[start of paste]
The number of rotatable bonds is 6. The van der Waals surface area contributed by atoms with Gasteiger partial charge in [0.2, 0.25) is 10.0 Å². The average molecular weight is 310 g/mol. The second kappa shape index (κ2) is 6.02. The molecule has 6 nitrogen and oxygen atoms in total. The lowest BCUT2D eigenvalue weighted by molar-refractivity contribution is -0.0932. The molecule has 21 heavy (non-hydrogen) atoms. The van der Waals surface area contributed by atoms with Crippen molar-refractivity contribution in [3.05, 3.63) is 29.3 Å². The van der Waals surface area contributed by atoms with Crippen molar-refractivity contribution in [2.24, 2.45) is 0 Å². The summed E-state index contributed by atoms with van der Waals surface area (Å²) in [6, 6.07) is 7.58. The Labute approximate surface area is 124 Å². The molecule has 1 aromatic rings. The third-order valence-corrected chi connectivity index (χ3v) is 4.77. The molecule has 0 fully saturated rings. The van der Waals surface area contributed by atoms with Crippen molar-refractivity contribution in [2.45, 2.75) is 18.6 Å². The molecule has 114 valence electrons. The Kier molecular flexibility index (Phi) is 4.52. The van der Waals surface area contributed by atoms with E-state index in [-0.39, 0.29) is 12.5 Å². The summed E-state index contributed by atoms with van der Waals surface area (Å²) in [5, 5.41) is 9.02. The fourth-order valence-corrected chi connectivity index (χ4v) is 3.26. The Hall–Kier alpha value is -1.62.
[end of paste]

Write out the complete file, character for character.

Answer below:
The number of rotatable bonds is 6. The van der Waals surface area contributed by atoms with Gasteiger partial charge in [0.2, 0.25) is 10.0 Å². The average molecular weight is 310 g/mol. The second kappa shape index (κ2) is 6.02. The molecule has 6 nitrogen and oxygen atoms in total. The lowest BCUT2D eigenvalue weighted by molar-refractivity contribution is -0.0932. The molecule has 21 heavy (non-hydrogen) atoms. The van der Waals surface area contributed by atoms with Crippen molar-refractivity contribution in [3.05, 3.63) is 29.3 Å². The van der Waals surface area contributed by atoms with Crippen molar-refractivity contribution in [2.24, 2.45) is 0 Å². The summed E-state index contributed by atoms with van der Waals surface area (Å²) in [6, 6.07) is 7.58. The Labute approximate surface area is 124 Å². The molecule has 1 aromatic rings. The third-order valence-corrected chi connectivity index (χ3v) is 4.77. The molecule has 0 fully saturated rings. The van der Waals surface area contributed by atoms with Crippen molar-refractivity contribution in [2.45, 2.75) is 18.6 Å². The molecule has 114 valence electrons. The Kier molecular flexibility index (Phi) is 4.52. The van der Waals surface area contributed by atoms with E-state index in [-0.39, 0.29) is 12.5 Å². The summed E-state index contributed by atoms with van der Waals surface area (Å²) in [5, 5.41) is 9.02. The fourth-order valence-corrected chi connectivity index (χ4v) is 3.26. The Hall–Kier alpha value is -1.62.